Italy TravelGladiator School in Rome To Be Restored

Gladiator School in Rome To Be Restored
Published on Friday, June 12, 2015 by

800px-Ludus_magnus_Rome_2006Rome’s gladiator barracks, part of the city’s famous Colosseum, may soon be accessible to the public—thanks, in part, to the Kuwaiti government.

An ancient tunnel linking those training chambers to the main arena could be restored with funds from a multi-million dollar grant from Kuwait, writes The Telegraph. The Ludus Magnus (Great Training Facility) was the place where gladiators practiced their skills and maintained their fitness—but it was also in the Ludus Magnus that they donned their helmets and armor and collected their weapons before marching through the tunnel to compete against each other.

Given the thousands of tourists who gaze down at the ruins of the Ludus Magnus each day, it is surprising how rundown the area has become, strewn with trash and difficult to appreciate from its location between two busy streets. Kuwait has a strong interest in Roman history and archaeology, and the grant would allow the Italian government a chance to boost both preservation and tourism, linking one of its best-loved sites with another that has great potential.

Other countries and corporations are also participating in partnerships to restore Italian cultural treasures. Venice’s all-wooden Accademia Bridge will be restored and conserved with funds from eyewear company Luxottica, while Rome’s Spanish Steps have a Bulgari connection to thank for their cleaning. Elsewhere in Rome, Tod’s is paying for the cleaning of the Colosseum and Fendi is funding repairs to the Trevi Fountain.

However many of these projects are ultimately funded, the Ludus Magnus plans may result in the greatest dividends for tourists. How many little boys (and, really, grown men) have imagined themselves in the role Russell Crowe made famous in Gladiator? Now they (and little girls, and women, too) may soon be able to stride down the tunnel and proclaim “My name is Maximus Decimus Meridius, commander of the armies of the north… “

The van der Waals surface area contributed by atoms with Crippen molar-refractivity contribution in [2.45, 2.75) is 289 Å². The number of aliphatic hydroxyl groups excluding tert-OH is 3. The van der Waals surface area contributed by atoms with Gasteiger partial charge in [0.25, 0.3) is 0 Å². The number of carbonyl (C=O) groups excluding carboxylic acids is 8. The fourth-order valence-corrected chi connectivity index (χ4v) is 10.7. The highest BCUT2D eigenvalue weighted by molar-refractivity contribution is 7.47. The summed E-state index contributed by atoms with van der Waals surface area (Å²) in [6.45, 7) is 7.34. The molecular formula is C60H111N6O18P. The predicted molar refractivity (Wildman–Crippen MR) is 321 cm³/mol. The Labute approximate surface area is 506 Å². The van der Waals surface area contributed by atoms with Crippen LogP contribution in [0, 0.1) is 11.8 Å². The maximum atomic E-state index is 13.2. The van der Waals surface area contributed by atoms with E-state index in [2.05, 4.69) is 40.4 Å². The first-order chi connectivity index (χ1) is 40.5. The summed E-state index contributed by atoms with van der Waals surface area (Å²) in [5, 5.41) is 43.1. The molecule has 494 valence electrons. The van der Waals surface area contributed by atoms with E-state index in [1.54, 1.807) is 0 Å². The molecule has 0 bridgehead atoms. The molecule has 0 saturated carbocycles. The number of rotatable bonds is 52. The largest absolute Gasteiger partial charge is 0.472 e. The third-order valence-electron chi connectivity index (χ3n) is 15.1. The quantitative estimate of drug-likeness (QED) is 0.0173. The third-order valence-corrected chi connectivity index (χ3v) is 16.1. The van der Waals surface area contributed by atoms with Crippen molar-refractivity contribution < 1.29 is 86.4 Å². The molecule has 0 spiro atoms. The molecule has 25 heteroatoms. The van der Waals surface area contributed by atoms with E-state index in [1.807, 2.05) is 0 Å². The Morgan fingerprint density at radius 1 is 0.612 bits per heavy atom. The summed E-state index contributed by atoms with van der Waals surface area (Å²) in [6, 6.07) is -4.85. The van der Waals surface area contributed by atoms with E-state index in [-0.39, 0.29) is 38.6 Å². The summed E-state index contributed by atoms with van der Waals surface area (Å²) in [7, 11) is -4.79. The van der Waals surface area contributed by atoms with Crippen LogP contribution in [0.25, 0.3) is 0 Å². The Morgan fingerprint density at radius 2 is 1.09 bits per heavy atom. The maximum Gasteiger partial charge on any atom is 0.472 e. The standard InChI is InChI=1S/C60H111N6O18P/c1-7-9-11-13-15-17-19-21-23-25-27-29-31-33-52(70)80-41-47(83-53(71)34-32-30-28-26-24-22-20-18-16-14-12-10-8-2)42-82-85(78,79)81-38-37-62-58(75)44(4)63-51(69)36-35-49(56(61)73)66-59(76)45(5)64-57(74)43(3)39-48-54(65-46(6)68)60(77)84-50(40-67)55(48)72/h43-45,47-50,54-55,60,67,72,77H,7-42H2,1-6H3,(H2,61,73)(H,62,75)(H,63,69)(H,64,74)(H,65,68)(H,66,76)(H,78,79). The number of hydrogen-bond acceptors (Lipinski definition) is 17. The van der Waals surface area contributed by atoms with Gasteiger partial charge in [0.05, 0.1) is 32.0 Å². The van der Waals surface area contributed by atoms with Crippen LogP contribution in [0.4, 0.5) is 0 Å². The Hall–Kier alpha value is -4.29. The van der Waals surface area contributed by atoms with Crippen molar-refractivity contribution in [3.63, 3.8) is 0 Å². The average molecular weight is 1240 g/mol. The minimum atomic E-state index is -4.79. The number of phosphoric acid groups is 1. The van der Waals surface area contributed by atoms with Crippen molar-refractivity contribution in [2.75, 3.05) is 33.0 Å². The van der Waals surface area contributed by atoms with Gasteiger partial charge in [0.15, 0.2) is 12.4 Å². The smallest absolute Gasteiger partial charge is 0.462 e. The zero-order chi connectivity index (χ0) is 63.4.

By Kathy McCabe

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One Response
    • In July 2015 we completed Perillo’s Eat, Pray, Love tour, and enjoyed it. The variety of activities was terrific, albeit at times the itinerary was a bit crowded, especially in the heat of July with a fair amount of walking. Our tour guide, Dante, made the entire trip worthwhile. He was patient, knowledgeable, kind, observant, and generous. We learned so much from him. From a cooking class to wine tastings, the activities and historical sites were marvelous. If anything needed changing it would be the last group activity, which was a lunch and wine tasting at a winery in Ulignano. It was held in the hot mid-afternoon, outside under a canopy. The host, the owner of the winery, was juggling several tour groups at the same time. In the future, we suggest switching the last group activity to a indoor dinner, which on our tour was held the previous evening in Firenze.

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